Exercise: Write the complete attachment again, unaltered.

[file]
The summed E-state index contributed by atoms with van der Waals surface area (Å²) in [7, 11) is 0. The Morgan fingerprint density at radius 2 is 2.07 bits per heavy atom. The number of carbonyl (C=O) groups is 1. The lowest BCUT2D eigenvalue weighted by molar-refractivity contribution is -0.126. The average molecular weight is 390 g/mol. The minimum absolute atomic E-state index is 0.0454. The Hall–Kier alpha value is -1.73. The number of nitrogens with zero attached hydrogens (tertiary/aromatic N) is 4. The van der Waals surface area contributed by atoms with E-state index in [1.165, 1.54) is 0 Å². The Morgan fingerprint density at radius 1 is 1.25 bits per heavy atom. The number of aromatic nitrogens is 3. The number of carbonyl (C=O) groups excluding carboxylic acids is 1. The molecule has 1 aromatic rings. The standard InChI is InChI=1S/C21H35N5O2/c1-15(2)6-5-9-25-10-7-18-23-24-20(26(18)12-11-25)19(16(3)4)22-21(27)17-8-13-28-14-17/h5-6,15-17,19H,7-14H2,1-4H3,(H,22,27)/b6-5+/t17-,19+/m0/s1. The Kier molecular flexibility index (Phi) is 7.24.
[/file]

The summed E-state index contributed by atoms with van der Waals surface area (Å²) in [7, 11) is 0. The Morgan fingerprint density at radius 2 is 2.07 bits per heavy atom. The number of carbonyl (C=O) groups is 1. The lowest BCUT2D eigenvalue weighted by molar-refractivity contribution is -0.126. The average molecular weight is 390 g/mol. The minimum absolute atomic E-state index is 0.0454. The Hall–Kier alpha value is -1.73. The number of nitrogens with zero attached hydrogens (tertiary/aromatic N) is 4. The van der Waals surface area contributed by atoms with E-state index in [1.165, 1.54) is 0 Å². The Morgan fingerprint density at radius 1 is 1.25 bits per heavy atom. The number of aromatic nitrogens is 3. The number of carbonyl (C=O) groups excluding carboxylic acids is 1. The molecule has 1 aromatic rings. The standard InChI is InChI=1S/C21H35N5O2/c1-15(2)6-5-9-25-10-7-18-23-24-20(26(18)12-11-25)19(16(3)4)22-21(27)17-8-13-28-14-17/h5-6,15-17,19H,7-14H2,1-4H3,(H,22,27)/b6-5+/t17-,19+/m0/s1. The Kier molecular flexibility index (Phi) is 7.24.